Original languageEnglish
Pages (from-to)780-792
Number of pages13
JournalJournal of Thoracic and Cardiovascular Surgery
Volume116
Issue number5
DOIs
Publication statusPublished - 1998
Externally publishedYes

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Deep Hypothermia Induced Circulatory Arrest
Nervous System Trauma
Fever
Brain Death
Neurologic Manifestations
Pediatric Intensive Care Units
Temperature
Near-Infrared Spectroscopy
Electron Transport Complex IV
Hypothermia
Brain Ischemia
Cardiopulmonary Bypass
Rodentia
Necrosis
Wounds and Injuries
Brain

ASJC Scopus subject areas

  • Cardiology and Cardiovascular Medicine
  • Surgery

Cite this

Shum-Tim, D., Nagashima, M., Shinoka, T., Bucerius, J., Nollert, G., Lidov, H. G. W., ... Spray, T. L. (1998). Postischemic hyperthermia exacerbates neurologic injury after deep hypothermic circulatory arrest. Journal of Thoracic and Cardiovascular Surgery, 116(5), 780-792. https://doi.org/10.1016/S0022-5223(98)00449-8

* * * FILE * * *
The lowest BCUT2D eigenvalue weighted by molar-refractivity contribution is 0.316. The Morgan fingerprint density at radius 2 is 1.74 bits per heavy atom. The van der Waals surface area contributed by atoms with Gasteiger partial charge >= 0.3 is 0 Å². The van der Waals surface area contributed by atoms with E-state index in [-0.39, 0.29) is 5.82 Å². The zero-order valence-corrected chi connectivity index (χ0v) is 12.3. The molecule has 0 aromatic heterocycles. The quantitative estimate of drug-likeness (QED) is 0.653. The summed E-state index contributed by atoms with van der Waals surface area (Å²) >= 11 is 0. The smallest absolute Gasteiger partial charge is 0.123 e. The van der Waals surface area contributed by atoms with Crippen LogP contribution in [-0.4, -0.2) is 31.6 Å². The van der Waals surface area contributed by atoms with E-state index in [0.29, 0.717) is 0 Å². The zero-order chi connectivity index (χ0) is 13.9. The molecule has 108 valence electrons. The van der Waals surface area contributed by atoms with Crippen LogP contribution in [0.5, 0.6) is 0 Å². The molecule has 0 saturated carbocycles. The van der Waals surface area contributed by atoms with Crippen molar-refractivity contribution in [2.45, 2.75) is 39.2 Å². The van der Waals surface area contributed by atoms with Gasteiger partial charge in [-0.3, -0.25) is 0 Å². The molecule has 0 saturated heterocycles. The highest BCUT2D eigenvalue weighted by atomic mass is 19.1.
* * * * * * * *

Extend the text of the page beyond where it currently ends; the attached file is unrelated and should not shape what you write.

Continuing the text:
Postischemic hyperthermia exacerbates neurologic injury after deep hypothermic circulatory arrest. / Shum-Tim, D.; Nagashima, M.; Shinoka, T.; Bucerius, J.; Nollert, G.; Lidov, H. G W; Du-Plessis, A.; Laussen, P. C.; Jonas, R. A.; Swain, J. A.; Murphy, D. A.; Sano, S.; Spray, T. L.

In: Journal of Thoracic and Cardiovascular Surgery, Vol. 116, No. 5, 1998, p. 780-792.

Research output: Contribution to journalArticle

Shum-Tim, D, Nagashima, M, Shinoka, T, Bucerius, J, Nollert, G, Lidov, HGW, Du-Plessis, A, Laussen, PC, Jonas, RA, Swain, JA, Murphy, DA, Sano, S & Spray, TL 1998, 'Postischemic hyperthermia exacerbates neurologic injury after deep hypothermic circulatory arrest', Journal of Thoracic and Cardiovascular Surgery, vol. 116, no. 5, pp. 780-792. https://doi.org/10.1016/S0022-5223(98)00449-8